David Weinberger wrote a fascinating post yesterday in Joho The Blog: “Some ways Jews are different from Christians.” It’s worth reading carefully. He gives permission to repost, so I’m going to quote extensively from it:
Jews are a people
You are a Jew if your mother was a Jew. Even if you despise all Jewish beliefs, you are a Jew, just as you would be an Italian even if you rejected every aspect of Italian culture. (Even the cooking? What are you, crazy?)
This is one good reason we generally have not evangelized our religion. You can’t convert to Italian. Exceptions can be made, however. So, if you go to a rabbi and say you want to convert to Judaism, he will send you away. On your third try, he’ll probably agree to start you on some instruction. If you do convert, the fiddle is that we assume your soul must have been at Mt. Sinai back at the revelation, so you were really a member of the people all along.
Note that this means that Judaism is not a religion based solely on belief. You are a Jew even if you lack Jewish beliefs — you’re probably not a particularly good Jew (as I am not), but you’re a Jew. This is way different from Christians who believe that you come to their religion by deeply accepting a set of propositions.
Judaism is not a matter of faith
The caricature of religion put forth by atheist ranters such as Christopher Hitchens and Richard Dawkins is entirely wrong about Judaism. They portray religion simply as a belief in impossible things, belief against all evidence.
Now, there are elements of faith in Judaism, if only the beliefs that the Torah was given by God to Moses, and that it is a guide suitable throughout all of human history. But Jews also believe that God gave us minds and hearts so that we can progress in our understanding, and we need to apply His gifts to our understanding of the text he gave us.
Jews also believe that if forced to make a choice, it’s better for Jews to act in accordance with the Law than to believe in God, although it’s of course best to act well and to believe.
Arguments about the Torah are not signs of failure but of health
We do not think there is one right interpretation of the Torah even within any one time or community. An interpretation that does not acknowledge the wisdom of contradictory interpretations will gather little respect.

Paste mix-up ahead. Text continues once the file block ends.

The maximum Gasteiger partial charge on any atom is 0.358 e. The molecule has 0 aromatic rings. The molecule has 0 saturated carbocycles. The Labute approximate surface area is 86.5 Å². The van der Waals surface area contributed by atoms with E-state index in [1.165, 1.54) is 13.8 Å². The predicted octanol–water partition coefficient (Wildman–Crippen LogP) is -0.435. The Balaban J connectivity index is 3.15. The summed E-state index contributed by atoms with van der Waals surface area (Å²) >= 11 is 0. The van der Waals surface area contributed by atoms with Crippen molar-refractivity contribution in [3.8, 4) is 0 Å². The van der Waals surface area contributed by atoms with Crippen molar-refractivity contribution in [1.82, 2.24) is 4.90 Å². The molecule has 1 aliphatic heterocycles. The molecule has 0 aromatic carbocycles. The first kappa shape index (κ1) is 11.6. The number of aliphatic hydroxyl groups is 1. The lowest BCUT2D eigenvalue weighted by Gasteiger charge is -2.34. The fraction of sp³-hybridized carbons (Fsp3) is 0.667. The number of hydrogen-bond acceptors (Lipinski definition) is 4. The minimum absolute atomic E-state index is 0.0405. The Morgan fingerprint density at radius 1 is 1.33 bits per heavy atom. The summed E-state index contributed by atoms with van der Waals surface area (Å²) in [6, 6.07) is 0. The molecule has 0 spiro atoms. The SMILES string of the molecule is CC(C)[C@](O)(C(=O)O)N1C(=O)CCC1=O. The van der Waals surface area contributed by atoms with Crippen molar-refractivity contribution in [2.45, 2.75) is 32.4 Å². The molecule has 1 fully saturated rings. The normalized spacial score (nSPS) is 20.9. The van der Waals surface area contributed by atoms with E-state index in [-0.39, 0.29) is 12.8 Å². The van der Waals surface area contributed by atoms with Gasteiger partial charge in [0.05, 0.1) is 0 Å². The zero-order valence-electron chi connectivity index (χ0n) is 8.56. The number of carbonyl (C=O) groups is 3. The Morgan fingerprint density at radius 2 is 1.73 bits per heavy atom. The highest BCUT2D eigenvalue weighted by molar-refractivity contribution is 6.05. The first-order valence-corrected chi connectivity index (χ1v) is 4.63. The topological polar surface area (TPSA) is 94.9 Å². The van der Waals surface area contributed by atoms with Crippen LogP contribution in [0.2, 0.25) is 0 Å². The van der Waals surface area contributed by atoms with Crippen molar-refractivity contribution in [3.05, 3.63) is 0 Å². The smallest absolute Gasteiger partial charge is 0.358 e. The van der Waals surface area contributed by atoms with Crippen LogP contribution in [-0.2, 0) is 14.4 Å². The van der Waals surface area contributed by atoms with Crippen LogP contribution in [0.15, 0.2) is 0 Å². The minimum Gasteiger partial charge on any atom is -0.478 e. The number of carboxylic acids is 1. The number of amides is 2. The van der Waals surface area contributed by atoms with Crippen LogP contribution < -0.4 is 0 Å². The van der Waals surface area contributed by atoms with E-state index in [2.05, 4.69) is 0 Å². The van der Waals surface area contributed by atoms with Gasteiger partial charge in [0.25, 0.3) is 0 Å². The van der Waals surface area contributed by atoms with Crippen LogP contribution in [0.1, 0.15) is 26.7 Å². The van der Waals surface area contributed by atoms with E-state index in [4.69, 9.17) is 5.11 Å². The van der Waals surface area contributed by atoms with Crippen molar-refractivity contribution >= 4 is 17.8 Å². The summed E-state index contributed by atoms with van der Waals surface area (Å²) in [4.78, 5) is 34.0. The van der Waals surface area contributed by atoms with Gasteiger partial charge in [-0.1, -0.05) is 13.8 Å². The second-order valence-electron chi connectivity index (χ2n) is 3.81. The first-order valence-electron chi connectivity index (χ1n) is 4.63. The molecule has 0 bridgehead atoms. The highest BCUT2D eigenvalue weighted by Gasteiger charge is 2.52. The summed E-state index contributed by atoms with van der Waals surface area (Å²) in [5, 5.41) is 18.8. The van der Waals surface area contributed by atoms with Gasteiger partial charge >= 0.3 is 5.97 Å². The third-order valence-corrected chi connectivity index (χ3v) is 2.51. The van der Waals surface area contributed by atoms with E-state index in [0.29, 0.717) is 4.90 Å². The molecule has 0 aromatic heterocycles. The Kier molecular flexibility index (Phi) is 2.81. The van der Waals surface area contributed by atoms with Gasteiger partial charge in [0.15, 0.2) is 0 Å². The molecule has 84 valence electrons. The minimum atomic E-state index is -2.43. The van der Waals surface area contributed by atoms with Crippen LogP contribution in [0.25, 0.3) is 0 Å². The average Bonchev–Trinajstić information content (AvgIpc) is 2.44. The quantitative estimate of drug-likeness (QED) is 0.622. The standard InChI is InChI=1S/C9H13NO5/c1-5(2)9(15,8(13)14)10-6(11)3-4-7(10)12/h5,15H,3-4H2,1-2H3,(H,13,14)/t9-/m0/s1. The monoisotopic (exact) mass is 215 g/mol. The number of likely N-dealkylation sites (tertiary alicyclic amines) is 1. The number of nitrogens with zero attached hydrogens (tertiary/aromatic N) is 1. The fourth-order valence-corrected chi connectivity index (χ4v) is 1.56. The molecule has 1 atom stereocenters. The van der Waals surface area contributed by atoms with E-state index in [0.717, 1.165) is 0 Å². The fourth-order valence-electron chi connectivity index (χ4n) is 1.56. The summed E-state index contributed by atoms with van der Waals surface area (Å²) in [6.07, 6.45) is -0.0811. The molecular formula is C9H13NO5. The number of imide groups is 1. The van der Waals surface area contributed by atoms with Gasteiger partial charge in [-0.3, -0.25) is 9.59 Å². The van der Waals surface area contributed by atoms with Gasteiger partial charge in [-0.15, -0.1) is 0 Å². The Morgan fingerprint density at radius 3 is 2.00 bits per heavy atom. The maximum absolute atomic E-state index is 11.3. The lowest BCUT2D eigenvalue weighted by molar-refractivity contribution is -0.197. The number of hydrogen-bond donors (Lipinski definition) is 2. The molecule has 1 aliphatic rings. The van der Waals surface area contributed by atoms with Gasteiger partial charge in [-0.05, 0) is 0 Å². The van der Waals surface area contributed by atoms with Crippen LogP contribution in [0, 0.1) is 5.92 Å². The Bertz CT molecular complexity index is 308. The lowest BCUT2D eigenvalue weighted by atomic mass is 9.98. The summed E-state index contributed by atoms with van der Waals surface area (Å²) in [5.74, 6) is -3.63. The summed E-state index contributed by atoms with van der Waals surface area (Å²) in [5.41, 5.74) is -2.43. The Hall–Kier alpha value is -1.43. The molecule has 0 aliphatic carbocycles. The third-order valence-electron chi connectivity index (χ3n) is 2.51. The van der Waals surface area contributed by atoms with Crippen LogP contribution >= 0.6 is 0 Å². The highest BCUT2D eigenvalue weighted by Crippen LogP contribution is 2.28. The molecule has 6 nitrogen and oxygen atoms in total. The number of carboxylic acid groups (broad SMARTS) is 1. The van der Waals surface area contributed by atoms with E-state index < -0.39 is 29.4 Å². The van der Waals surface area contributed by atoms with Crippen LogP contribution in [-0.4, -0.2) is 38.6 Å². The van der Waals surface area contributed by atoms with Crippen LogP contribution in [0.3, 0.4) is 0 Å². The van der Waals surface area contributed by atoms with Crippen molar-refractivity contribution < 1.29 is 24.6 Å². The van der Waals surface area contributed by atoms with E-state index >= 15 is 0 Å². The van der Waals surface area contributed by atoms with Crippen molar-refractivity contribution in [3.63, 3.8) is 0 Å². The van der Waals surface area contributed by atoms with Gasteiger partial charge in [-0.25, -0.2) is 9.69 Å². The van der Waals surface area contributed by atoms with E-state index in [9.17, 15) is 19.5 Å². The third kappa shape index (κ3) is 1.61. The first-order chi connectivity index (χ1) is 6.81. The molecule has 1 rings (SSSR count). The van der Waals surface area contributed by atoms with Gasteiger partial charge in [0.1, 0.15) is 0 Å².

This is why Jews are argumentative.
It’s always why we make such good lawyers.
(My wife adds that Jewish thought has vacillated over time, sometimes stressing the power of differences, and sometimes aiming for a consolidation of interpretations.)
The golden rule is not enough
People looking for a universal religious core sometimes cite an anecdote about Rabbi Hillel, who lived during the time of Jesus.
Once there was a gentile who came before Shammai [a friend with whom Rabbi Hillel often disagreed], and said to him: “Convert me on the condition that you teach me the whole Torah while I stand on one foot. Shammai pushed him aside with the measuring stick he was holding. The same fellow came before Hillel, and Hillel converted him, saying: That which is despicable to you, do not do to your fellow, this is the whole Torah, and the rest is commentary, go and learn it.”
This is close to the Christian’s golden rule: Do unto others as you would have them do unto you. But there are two differences. The first is often noted by those citing Hillel: The Jewish version is cast in terms of what you should not do, rather than in terms of what you should do. But the other difference is I think more important. Rabbi Hillel does not conclude with this rule. Rather, he continues by telling Jews to study the Torah. My understanding of this is that humans are not wise enough to be able to conduct themselves according to one general rule. We need the details of the divine text, we need a community, and we need a tradition of wise but divergent interpretations with which we can engage. Life is more complex than that, and humans are too small and weak.
Of course Christians also don’t think the story begins and ends with the Golden Rule. Yet it seems to me that Judaism favors complexity in a way that few religions do. But about this we could have a good argument!
One thing that particularly struck me about Weinberger’s piece was the explanation of Jews as a people, as an ethnicity, not as a religion based on belief. There’s a danger here, of course: it can fuel the kind of anti-Semitism that was embedded in the opinions of those in the 18th and 19th Centuries (and 20th!) who said that Jews were “a race.” I know Jews who practice Buddhism and Jews who practice Unitarian Universalism and Jews who practice Ethical Culture; some of them still consider themselves Jewish, and some don’t. When I was growing up in the Civil Rights era, a big deal was made of the close working relationship between Jews and African Americans (now, sadly, mostly a thing of the past); this was a union of two ethnic groups that had both suffered severe discrimination. It was never a union between a religion and a race.